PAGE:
Over the past 150 years professional historians in the US and the UK have been intrigued by this area of my tree and have been investigating it (without any luck). There have been 9 papers published in an attempt to connect her and her four brothers to Oliver Cromwell and the famous Cromwell family of England. Nearly all of the historians are confident that we’re somehow related but they cannot find the paperwork to prove it. (The missing link.) Apparently, the family was very wealthy before they arrived in America because they bought large tracts of Maryland as soon as they stepped off the boat. That’s why they feel that we’re related to Oliver and the rest of the Cromwells back in England.

Of course, on ancestry.com they do not let facts (or the truth) get in the way of anything. Almost all of the trees there connect us to Oliver Cromwell, even though there is no solid evidence to support it. Everyone there is apparently too lazy to actually read the 9 papers by the professional historians.

Last edited by RDM66; 06-14-2013 at 10:27 AM..
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Old 06-14-2013, 01:10 PM
Status: "happy again, no longer catless! t...." (set 4 days ago)
 
Location: Cushing OK
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If your ancestors crossed the seas early on, they were of one of two groups. They were younger sons of titled houses who were landless and hoped to stake out their piece of dirt since there were none to have at home. Younger sons lost value once the heir had a son. Or they were servants, personal or indentured. The early attempts at settlments were attempts to find wealth. One of the reasons Jamestown was a near complete failure was that gentlemen did not do manual labor and the natives were not incline to either, leaving insufficent bodies to do the hard work. Had they brought a bunch of farmers who knew how to grow a crop they would have done much better.

A LOT of Americans can trace ancestry back to those who arrived under indenture, voluntary or otherwise as well. The people who later moved on from the coast were the people who became farmers and settled living off the land but early on this wasn't the main reason. Even the Pilgrims were largely urban types who didn't come equipped with the skills they immediately needed. Hoping to find the riches the Spanish had found, most first settlements were actually commercial in nature.
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Old 06-14-2013, 01:14 PM
 
Location: Europe
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Yes. Movie stars and such.
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Old 06-14-2013, 01:20 PM
 
9,064 posts, read 9,217,240 times
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Quote:
Originally Posted by RDM66 View Post
That’s fascinating, and I’ve read that before. Normally, I ignore the areas of my tree on ancestry.com as soon as they start to turn into nobility. (It’s usually made up nonsense.) However, there is one area of my tree that might have some legitimacy because it is already recognized by the Daughters of the American Revolution.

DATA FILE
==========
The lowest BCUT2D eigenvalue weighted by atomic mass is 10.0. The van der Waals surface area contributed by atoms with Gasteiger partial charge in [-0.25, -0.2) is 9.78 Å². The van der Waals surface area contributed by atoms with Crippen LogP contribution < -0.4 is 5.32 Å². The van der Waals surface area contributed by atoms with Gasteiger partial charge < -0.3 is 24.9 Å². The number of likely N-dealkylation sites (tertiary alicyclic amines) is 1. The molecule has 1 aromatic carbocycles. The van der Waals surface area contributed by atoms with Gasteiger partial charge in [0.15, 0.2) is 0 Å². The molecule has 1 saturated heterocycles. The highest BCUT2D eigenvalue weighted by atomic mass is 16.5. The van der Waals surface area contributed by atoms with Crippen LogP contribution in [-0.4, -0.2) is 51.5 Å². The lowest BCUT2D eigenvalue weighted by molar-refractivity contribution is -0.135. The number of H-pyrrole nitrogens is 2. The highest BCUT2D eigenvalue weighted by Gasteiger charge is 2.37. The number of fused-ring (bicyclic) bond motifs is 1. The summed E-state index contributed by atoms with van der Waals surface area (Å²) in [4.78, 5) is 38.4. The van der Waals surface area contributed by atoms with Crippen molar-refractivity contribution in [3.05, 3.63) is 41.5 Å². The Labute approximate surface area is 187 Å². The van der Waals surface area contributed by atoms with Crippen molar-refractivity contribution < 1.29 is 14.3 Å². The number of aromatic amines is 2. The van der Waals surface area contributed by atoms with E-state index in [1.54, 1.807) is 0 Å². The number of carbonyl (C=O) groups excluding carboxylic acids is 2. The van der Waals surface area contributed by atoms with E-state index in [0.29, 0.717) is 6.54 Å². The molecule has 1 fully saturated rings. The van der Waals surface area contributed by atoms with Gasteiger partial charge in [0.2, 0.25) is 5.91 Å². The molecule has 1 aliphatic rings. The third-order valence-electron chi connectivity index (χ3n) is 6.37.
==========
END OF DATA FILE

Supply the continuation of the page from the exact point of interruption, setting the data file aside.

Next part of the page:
A long line of some of my great-grandfathers were the Ashbys of Ashby Gap, Virginia. They were a prominent family in the history of Virginia. The family story is that the first Ashby to come to Virginia in the 1630s (Henry Ashby) was the third son of the Duke of Beaufort. (DAR says it’s true, but I haven’t investigated.) If it’s true, then I’m a descendant of Edward II, a Plantagenet king.

Centuries later the Beauforts also intermarried with the Tudors. Supposedly, my line down to Henry Ashby goes through Henry VIII’s sister, Mary, and her second husband, Charles Brandon, the Duke of Suffolk. (Mary’s first husband was the King of France.)
It's probably not made up.

Many people don't understand the mathematics of ancestry. If you are English, then the possibility that you are descended from a medieval king who lived before the "Black Death" in 1349 is estimated at 99.999..% Most of these estimates were done by professors, and I am not pulling them from my butt.

The 9 medieval kings from the Conquest to the Black Death (who left descendants) were William I, his son Henry I, his nephew King Stephen, and Henry I's grandson Henry II, his son John Lackland, his son Henry III, his son Edward I, his son Edward II and his son Edward III (died 1377). The bloodlines that are most likely to be well documented go through one of the three Edwards.

The plague killed so many people, but Edward III only lost one daughter. He had a healthy large family and many documented descendants when most people died out. Of course, his ancestors all had bloodlines from other children. Even using conservative estimates it is almost impossible to not be a descendant of one of these 9 kings. It is true that many people cannot trace their ancestry, but it is there, nonetheless.

In fact, most people of English ancestry are actually descended from one of these kings in tens of thousands of different bloodlines. Queen Elizabeth II has over 2 million documented bloodlines from William I.Total number of descendants are estimated in the hundreds of millions.

Now to be a descendant of Henry 7th (via one of his two daughters) or one of the Stuart monarchs is a many times less likely. Descendants are not exactly rare, but they are part of a considerably smaller group. Of course being a legitimate descendant of a Hanoverian king puts you in a small group of roughly 6000 people and you have a place in line to the throne.

Last edited by PacoMartin; 06-14-2013 at 02:18 PM..